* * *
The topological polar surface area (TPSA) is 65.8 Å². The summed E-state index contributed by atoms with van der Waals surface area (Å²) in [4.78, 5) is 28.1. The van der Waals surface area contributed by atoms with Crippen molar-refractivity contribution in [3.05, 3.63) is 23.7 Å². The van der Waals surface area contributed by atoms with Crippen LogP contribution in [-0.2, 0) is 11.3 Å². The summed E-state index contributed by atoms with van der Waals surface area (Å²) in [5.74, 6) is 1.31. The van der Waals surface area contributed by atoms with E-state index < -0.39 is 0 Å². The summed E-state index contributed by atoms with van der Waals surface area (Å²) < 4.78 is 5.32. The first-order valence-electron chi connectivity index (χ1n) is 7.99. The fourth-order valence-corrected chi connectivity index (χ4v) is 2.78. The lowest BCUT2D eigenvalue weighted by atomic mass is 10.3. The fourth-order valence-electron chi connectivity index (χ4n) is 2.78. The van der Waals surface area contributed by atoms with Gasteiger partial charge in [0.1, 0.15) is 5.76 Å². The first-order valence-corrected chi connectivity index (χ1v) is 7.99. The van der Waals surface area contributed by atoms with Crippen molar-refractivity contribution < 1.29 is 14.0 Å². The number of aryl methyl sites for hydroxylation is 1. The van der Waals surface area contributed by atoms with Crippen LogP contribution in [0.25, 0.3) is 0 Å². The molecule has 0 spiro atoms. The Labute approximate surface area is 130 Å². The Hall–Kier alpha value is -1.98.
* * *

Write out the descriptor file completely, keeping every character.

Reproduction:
The topological polar surface area (TPSA) is 65.8 Å². The summed E-state index contributed by atoms with van der Waals surface area (Å²) in [4.78, 5) is 28.1. The van der Waals surface area contributed by atoms with Crippen molar-refractivity contribution in [3.05, 3.63) is 23.7 Å². The van der Waals surface area contributed by atoms with Crippen LogP contribution in [-0.2, 0) is 11.3 Å². The summed E-state index contributed by atoms with van der Waals surface area (Å²) in [5.74, 6) is 1.31. The van der Waals surface area contributed by atoms with E-state index < -0.39 is 0 Å². The summed E-state index contributed by atoms with van der Waals surface area (Å²) < 4.78 is 5.32. The first-order valence-electron chi connectivity index (χ1n) is 7.99. The fourth-order valence-corrected chi connectivity index (χ4v) is 2.78. The lowest BCUT2D eigenvalue weighted by atomic mass is 10.3. The fourth-order valence-electron chi connectivity index (χ4n) is 2.78. The van der Waals surface area contributed by atoms with Gasteiger partial charge in [0.1, 0.15) is 5.76 Å². The first-order valence-corrected chi connectivity index (χ1v) is 7.99. The van der Waals surface area contributed by atoms with Crippen molar-refractivity contribution < 1.29 is 14.0 Å². The number of aryl methyl sites for hydroxylation is 1. The van der Waals surface area contributed by atoms with Crippen LogP contribution in [0.25, 0.3) is 0 Å². The molecule has 0 spiro atoms. The Labute approximate surface area is 130 Å². The Hall–Kier alpha value is -1.98.